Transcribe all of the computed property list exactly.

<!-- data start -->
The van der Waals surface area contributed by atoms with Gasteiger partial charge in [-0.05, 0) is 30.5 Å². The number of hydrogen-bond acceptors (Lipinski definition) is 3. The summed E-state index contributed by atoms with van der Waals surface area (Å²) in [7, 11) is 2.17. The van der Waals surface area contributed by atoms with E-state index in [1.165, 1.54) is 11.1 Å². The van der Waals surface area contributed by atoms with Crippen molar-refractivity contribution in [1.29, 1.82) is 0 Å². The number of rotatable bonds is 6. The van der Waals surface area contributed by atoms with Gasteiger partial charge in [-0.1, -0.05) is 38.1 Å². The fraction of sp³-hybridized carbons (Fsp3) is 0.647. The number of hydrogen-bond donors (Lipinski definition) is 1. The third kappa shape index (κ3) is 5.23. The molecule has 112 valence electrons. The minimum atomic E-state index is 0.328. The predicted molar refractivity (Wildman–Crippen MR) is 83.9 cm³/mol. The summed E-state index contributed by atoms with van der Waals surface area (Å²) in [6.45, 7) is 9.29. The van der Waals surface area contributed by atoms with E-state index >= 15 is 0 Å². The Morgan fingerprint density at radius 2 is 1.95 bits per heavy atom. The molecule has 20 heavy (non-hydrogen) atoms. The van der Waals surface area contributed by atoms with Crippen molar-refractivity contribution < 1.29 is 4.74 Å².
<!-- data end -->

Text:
The van der Waals surface area contributed by atoms with Gasteiger partial charge in [-0.05, 0) is 30.5 Å². The number of hydrogen-bond acceptors (Lipinski definition) is 3. The summed E-state index contributed by atoms with van der Waals surface area (Å²) in [7, 11) is 2.17. The van der Waals surface area contributed by atoms with E-state index in [1.165, 1.54) is 11.1 Å². The van der Waals surface area contributed by atoms with Crippen molar-refractivity contribution in [1.29, 1.82) is 0 Å². The number of rotatable bonds is 6. The van der Waals surface area contributed by atoms with Gasteiger partial charge in [-0.1, -0.05) is 38.1 Å². The fraction of sp³-hybridized carbons (Fsp3) is 0.647. The number of hydrogen-bond donors (Lipinski definition) is 1. The third kappa shape index (κ3) is 5.23. The molecule has 112 valence electrons. The minimum atomic E-state index is 0.328. The predicted molar refractivity (Wildman–Crippen MR) is 83.9 cm³/mol. The summed E-state index contributed by atoms with van der Waals surface area (Å²) in [6.45, 7) is 9.29. The van der Waals surface area contributed by atoms with E-state index >= 15 is 0 Å². The Morgan fingerprint density at radius 2 is 1.95 bits per heavy atom. The molecule has 20 heavy (non-hydrogen) atoms. The van der Waals surface area contributed by atoms with Crippen molar-refractivity contribution < 1.29 is 4.74 Å².